How to find work abroad

The current state of the global economy tends to remove economic, political, and linguistic borders, and point ever more towards transnational economic and cooperative activities. Stable countries, as much as emerging ones, have a constant need for skills that can only be fully satisfied by people with high levels of training and skills gained in direct contact with international teachers and actual business realities.

Working abroad thus represents a unique opportunity with endless benefits. It enables to experience new cultures, learn a living language, meet new people, and create professional contacts and networks that are highly profitable in the long run. Gaining international experience also means expanding our skills and develop competencies such as risk courage and flexibility, which make candidates much more attractive even for their subsequent jobs. Choosing to pursue an international career is the best investment, an investment in ourselves.

Of course, looking for work abroad and, having found it, settling in and beginning a new job, can sometimes be complicated. Here then is a list of tips on how to deal with this choice.

1. Networking

Communicating with as many people as possible to raise awareness of our skills is the best starting point. Platforms such as LinkedIn and, not least, various social networks like Facebook are excellent tools to create a network of relationships and raise awareness of our professional profile.

Old style word of mouth remains a powerful tool to create opportunities through friends, colleagues, family members and acquaintances. It also helps to talk to and ask people who are already working abroad, or former study and training colleagues to get practical and useful information, as well as to create new alliances and networks.

2. Creating an effective profile

Accurately preparing a résumé tailored to those who will read it is essential to show, from the very first formal contact, true interest in the desired job. Sending formatted résumé is totally useless; this is now universally accepted, but never sufficiently reiterated.

  • Contacting people personally, even before sending our résumé, is extremely profitable: we can ask questions, announce that we are going to submit an application , emphasize our interest in collaborating; this shows a willingness to come into direct contact with people, and the desire to put ourselves forward and be known regardless of the outcome.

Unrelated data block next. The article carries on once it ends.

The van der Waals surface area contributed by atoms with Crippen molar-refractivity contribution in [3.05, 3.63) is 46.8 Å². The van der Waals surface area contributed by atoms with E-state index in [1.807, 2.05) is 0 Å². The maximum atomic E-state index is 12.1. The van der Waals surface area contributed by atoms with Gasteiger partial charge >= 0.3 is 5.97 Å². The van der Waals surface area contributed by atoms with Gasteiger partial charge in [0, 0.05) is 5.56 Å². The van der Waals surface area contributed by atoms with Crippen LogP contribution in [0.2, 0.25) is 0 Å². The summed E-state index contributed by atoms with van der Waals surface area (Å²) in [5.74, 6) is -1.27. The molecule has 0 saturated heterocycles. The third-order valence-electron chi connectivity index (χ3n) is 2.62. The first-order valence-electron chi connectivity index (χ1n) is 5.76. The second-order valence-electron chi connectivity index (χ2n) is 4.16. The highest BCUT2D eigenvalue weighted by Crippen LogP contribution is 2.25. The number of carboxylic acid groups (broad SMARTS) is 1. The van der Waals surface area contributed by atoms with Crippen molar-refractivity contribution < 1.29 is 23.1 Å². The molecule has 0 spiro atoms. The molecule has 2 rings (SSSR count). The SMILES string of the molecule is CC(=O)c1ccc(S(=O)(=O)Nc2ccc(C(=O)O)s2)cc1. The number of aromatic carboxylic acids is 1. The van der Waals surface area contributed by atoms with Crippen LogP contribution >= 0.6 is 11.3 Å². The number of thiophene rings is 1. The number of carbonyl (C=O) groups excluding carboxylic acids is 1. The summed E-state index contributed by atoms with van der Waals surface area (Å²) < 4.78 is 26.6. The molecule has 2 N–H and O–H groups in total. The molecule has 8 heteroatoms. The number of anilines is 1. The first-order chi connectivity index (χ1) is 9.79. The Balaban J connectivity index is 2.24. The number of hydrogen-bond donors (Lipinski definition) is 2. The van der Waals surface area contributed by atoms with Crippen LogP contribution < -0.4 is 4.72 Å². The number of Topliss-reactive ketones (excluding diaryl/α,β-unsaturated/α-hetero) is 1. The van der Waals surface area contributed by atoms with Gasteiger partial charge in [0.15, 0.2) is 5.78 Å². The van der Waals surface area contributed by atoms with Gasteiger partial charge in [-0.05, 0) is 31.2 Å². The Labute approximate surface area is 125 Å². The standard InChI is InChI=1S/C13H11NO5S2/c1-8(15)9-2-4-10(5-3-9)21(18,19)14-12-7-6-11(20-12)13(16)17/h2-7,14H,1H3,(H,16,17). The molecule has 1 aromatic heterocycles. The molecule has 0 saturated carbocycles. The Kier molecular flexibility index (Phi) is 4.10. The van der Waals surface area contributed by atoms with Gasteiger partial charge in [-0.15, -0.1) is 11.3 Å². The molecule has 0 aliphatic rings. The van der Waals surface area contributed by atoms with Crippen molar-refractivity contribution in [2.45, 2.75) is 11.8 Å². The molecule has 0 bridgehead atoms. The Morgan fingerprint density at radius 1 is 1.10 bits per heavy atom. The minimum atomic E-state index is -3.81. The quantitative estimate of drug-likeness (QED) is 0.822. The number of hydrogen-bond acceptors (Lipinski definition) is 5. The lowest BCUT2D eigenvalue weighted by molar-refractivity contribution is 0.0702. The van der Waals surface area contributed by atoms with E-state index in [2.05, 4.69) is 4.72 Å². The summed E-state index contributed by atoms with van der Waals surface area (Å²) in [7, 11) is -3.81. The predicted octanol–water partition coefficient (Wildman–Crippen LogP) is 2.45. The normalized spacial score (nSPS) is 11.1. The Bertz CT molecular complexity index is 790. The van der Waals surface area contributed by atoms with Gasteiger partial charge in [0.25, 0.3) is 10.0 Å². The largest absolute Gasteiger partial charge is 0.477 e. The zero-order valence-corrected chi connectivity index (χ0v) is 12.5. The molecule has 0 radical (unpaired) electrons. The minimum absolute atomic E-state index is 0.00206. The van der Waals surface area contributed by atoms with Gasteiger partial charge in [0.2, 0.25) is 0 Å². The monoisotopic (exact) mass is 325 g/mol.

• Indicating our communication, analysis, and personnel management abilities, and our leadership and cooperation skills is crucial.
  • Inquiring about any specific national résumé preparation criteria is important because it is a way to prepare a résumé that shows, to those who evaluate it, a genuine interest in the culture, the habits, and the ways of doing things of the host country.
  • We should not underestimate supplying a local address, near the site for which we are applying, or at least indicating our expected date of arrival.
  • Communicating, through what we write, a certain degree of flexibility and willingness to follow periods of training, learn new skills, take courses, or other, is also highly recommended.

3. Language and permits

Of course, possessing strong communication and good language skills is critical. But it is also very important that we are honest about our level of competency, indicating previous experiences, courses completed, certificates earned, previous periods of study and work carried out abroad. In the case of lesser-known languages, it is essential to show interest in a constant effort to learn a new language and a willingness to be followed by experts.

Finding out in good time about the necessary permits (Visa) and about how to obtain them is a step of no less importance. Aspects connected to health care and the rules pertaining to renting or buying somewhere to stay should not be overlooked.

4. Inquiring on wages and taxes

Aspects related to wages and tax returns, as well as budgeting for the expenses we will incur where we will live are not to be underestimated: transportation, cost of living, daily expenses. All these must be carefully assessed in relation to our budget. Inquiring about any included benefits, such as luncheon vouchers, possibility for accommodation or other, is also recommended.

It is important to remember that even if we are retracing paths traveled by others, we are always doing so in different shoes, our own! Better yet if we create and explore a path of own! It will help us become unique and thus to be in great demand.

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